Directed by: Diablo Cody
Premise: A naïve young woman from a religious family survives a plane crash but is disfigured by third degree burns. After the accident she loses her faith and sets out to Las Vegas where she intends to experience all the taboos.
What Works: Paradise was written and directed by Diablo Cody, a filmmaker who has primarily worked as a screenwriter on movies like Juno and Young Adult and the television series United States of Tara. This film is consistent with her other work but in some ways it’s a bit more ambitious and mature. Cody’s films have often had a self-conscious hipness about them that, at its best, was highly amusing but at its worst was distracting and attempted to substitute style for substance. Paradise retains Diablo Cody’s distinct wit but it’s a little more restrained here and she creates a compelling character in a unique scenario. The film is led by Julianne Hough she is surprisingly good in this picture. Hough’s previous performances were not very good in part because she was in lousy movies like Burlesque, Rock of Ages, and Safe Haven. Here the actress is given better material and she is able to deliver on it, showing a range and depth of character unlike anything she’s done before. Her character comes from a religious and socially conservative community but her accident has led this young woman to abandon her faith and defiantly embrace the indulgences she’s been denied. This is one of the elements that’s pleasantly surprising about Paradise. Hollywood has a tendency to make rural and middle America look silly or backward. The film certainly has its fun at the expense of the conservative establishment (and that’s fine) but these people retain their humanity and it’s clear that her parents, goofy as some of their ideas may be, do love their daughter. That humanity extends to the people of Las Vegas. When Julianne Hough’s character arrives she gets involved with a seedy bartender played by Russell Brand and a disillusioned lounge singer played by Octavia Spencer. Both of these actors give very good performances and through them Paradise utilizes the clichés of the Las Vegas movie but then adds a degree of authenticity and humanity that makes the clichés fresh. Russell Brand and Octavia Spencer are a very watchable pair; these two identify that Hough’s character is wounded and instead of pouncing on her their response is to guide her through the neon wilderness. The humanity in these characters is indicative of another distinguished element of Paradise – its portrayal of the city of Las Vegas. Instead of taking her down the strip, Brand and Spencer’s characters take their new friend into the local bars and establishments in which the city’s residents take refuge from the tourist traps. This makes Paradise’s portrayal of Las Vegas unique and it emphasizes the subtext of the story.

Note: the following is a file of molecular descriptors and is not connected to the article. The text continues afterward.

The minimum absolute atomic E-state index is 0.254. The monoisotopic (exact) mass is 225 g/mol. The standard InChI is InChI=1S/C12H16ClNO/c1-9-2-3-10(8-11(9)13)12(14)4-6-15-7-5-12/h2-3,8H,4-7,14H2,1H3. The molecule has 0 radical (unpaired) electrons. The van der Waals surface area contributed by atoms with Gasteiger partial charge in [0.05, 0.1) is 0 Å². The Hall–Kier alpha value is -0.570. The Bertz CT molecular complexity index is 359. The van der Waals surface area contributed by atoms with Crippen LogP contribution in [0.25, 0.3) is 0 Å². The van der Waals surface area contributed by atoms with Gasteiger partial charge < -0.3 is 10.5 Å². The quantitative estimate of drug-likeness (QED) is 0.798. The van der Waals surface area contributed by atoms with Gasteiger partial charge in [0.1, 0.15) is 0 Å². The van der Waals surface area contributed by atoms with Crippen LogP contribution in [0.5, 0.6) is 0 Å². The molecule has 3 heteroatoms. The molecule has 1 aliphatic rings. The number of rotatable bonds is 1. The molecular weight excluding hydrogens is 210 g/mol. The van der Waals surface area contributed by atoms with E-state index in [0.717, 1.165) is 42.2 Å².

What Doesn’t: Despite its heavy themes, Paradise is ultimately a lightweight movie and the ending is somewhat disappointing. The filmmakers do a pretty good job in the first half setting up Julianne Hough’s character to spiral downward and really hit bottom but there is a reluctance to really put the character through the ringer. Granted, the movie does not have to reach the levels of Requiem for a Dream but Paradise gives the impression that the filmmakers compromised their story and the picture ends up settling on material that is less challenging for the character and for the audience. This is especially notable in the conclusion which is rushed through and the picture ends abruptly. It’s clear that Hough’s character went through hell in her accident but her ascent out of that hell would have been more meaningful if the story had been more challenging and if the film drew out its conclusion a little more dramatically.
DVD extras: Commentary track, featurettes, trailer.
Bottom Line: Paradise is a small, lightweight film and it’s far from perfect but it’s also a movie trying to deal with what happens after our suppositions have been shattered. That, and the humanity and humor of its characters, makes this a unique film, one worth its brief running time.
Episode: #497 (June 29, 2014)